Debugging C++ code(Displaying char string per character)
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Thread: Debugging C++ code(Displaying char string per character)

  1. #1
    Join Date
    Nov 2013

    Debugging C++ code(Displaying char string per character)

    I've tried a bunch of alternative methods to prevent an assertion error. "not understanding" the bug and why I'm getting it are relevant here, not proper, (or more appropriate), coding methods. I would write it in another way to prevent the error, I simply want to understand what is happening during run-time that causes the situation.

    What is the bug?
    [assertion error]
    [expression _block_type_is_valid(phead->nBlockUse)]

    #include <iostream>
    #include <string>
    using namespace std;
    int main()
    	cout << "Enter your name : ";
    	string Name;
    	cin >> Name;
    	// Add 1 to reserve space for a terminating null
    	int CharsToAllocate = Name.length() + 1;
    	// request for memory to hold copy of input
    	char* CopyOfName = new char[CharsToAllocate];
    	// strcpy copies from a null-terminated string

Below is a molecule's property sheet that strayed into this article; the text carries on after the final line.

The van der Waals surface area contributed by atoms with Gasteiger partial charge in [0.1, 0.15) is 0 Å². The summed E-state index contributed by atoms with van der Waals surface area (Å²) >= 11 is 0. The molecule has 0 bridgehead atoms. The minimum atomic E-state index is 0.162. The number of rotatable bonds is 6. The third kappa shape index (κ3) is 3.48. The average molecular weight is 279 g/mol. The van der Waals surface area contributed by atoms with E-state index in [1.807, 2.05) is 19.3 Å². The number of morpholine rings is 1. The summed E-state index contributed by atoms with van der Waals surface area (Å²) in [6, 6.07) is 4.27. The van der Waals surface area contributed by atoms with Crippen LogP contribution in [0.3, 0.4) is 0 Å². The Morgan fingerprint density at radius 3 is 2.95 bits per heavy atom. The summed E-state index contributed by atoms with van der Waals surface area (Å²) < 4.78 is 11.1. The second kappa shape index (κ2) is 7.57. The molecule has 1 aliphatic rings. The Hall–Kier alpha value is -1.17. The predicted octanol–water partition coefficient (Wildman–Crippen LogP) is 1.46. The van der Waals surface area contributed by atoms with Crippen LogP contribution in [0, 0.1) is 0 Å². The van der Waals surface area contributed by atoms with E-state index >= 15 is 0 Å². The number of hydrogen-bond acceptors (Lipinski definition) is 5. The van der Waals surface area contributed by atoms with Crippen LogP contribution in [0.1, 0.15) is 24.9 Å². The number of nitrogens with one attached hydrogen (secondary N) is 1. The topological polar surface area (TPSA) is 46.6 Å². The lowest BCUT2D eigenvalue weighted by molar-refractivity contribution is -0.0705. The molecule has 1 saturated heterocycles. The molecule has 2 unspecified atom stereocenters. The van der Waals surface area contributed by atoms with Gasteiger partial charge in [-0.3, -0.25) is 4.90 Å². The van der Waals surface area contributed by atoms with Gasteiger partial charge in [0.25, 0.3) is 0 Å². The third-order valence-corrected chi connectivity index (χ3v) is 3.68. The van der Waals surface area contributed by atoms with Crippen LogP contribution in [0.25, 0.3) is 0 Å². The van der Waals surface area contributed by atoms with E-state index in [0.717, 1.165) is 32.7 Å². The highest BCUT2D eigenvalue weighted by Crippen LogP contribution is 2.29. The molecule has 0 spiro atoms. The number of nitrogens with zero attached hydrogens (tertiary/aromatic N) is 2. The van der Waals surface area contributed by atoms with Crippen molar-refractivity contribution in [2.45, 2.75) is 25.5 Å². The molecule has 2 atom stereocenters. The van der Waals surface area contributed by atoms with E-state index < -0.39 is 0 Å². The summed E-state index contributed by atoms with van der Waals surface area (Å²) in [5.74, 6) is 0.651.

strcpy(CopyOfName, Name.c_str());
    	// Display the copied string
    	cout << "Dynamically allocated buffer contains : " << endl;
    	for (int placeinline = 1; placeinline <= 6; ++placeinline)
    		if (placeinline == 6)
    			cout << *CopyOfName << endl;
    			goto terminate;
    			cout << *CopyOfName << endl;
    	// Done using buffer? Delete
    	delete[] CopyOfName;
    	int end;
    	cin >> end;
    	return 0;

  2. #2
    Join Date
    Jul 2013

    Re: Debugging C++ code(Displaying char string per character)

    Quote Originally Posted by JourneyJay View Post
    The * in this line


    doesn't do anything. The result will be this,


    (which probably is what you wanted but still).

    Now the problem is that by incrementing CopyOfName this won't work,

    delete[] CopyOfName;

    You need to allow the delete[] operator to work on the originally allocated array. Since CopyOfName has changed the heap will end up corrupted and you have a memory problem on your hands. So assign CopyOfName to another char pointer and increment it instead. Or alternatively, increment CopyOfName but let delete[] operate on another char pointer holding the initial CopyOfName value.

    Some comments on your code:

    Beware of the dangling else. Intentions become unclear when code indentation doesn't fit bracket structure.

    Prefer letting loops terminate naturally (as it correctly would in this case). But if you need special exit criteria prefer break over goto. Goto is considered a malign statement in structured programming and should be avoided.

    And prefer using std::string over char buffers. Go for the highest applicable language abstraction available.
    Last edited by razzle; July 18th, 2014 at 02:52 PM.

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